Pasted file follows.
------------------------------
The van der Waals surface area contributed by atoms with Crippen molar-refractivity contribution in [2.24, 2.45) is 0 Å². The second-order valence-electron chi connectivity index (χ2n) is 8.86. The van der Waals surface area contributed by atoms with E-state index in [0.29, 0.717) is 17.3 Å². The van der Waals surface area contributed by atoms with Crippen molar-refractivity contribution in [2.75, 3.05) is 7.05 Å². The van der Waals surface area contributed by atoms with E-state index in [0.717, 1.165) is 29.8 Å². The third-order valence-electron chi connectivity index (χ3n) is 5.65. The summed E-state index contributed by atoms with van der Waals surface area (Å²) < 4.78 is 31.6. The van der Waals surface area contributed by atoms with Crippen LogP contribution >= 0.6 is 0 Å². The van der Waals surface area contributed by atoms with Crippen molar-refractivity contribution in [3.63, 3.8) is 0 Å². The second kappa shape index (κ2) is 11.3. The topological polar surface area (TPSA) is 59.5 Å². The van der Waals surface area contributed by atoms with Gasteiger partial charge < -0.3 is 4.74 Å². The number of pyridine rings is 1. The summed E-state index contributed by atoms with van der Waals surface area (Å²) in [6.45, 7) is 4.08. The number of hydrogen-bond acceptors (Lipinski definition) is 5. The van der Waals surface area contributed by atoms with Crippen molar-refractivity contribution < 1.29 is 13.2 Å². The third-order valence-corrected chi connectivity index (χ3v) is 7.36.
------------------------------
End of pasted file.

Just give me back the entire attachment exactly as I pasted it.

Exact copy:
The van der Waals surface area contributed by atoms with Crippen molar-refractivity contribution in [2.24, 2.45) is 0 Å². The second-order valence-electron chi connectivity index (χ2n) is 8.86. The van der Waals surface area contributed by atoms with E-state index in [0.29, 0.717) is 17.3 Å². The van der Waals surface area contributed by atoms with Crippen molar-refractivity contribution in [2.75, 3.05) is 7.05 Å². The van der Waals surface area contributed by atoms with E-state index in [0.717, 1.165) is 29.8 Å². The third-order valence-electron chi connectivity index (χ3n) is 5.65. The summed E-state index contributed by atoms with van der Waals surface area (Å²) < 4.78 is 31.6. The van der Waals surface area contributed by atoms with Crippen LogP contribution >= 0.6 is 0 Å². The van der Waals surface area contributed by atoms with Crippen molar-refractivity contribution in [3.63, 3.8) is 0 Å². The second kappa shape index (κ2) is 11.3. The topological polar surface area (TPSA) is 59.5 Å². The van der Waals surface area contributed by atoms with Gasteiger partial charge < -0.3 is 4.74 Å². The number of pyridine rings is 1. The summed E-state index contributed by atoms with van der Waals surface area (Å²) in [6.45, 7) is 4.08. The number of hydrogen-bond acceptors (Lipinski definition) is 5. The van der Waals surface area contributed by atoms with Crippen molar-refractivity contribution < 1.29 is 13.2 Å². The third-order valence-corrected chi connectivity index (χ3v) is 7.36.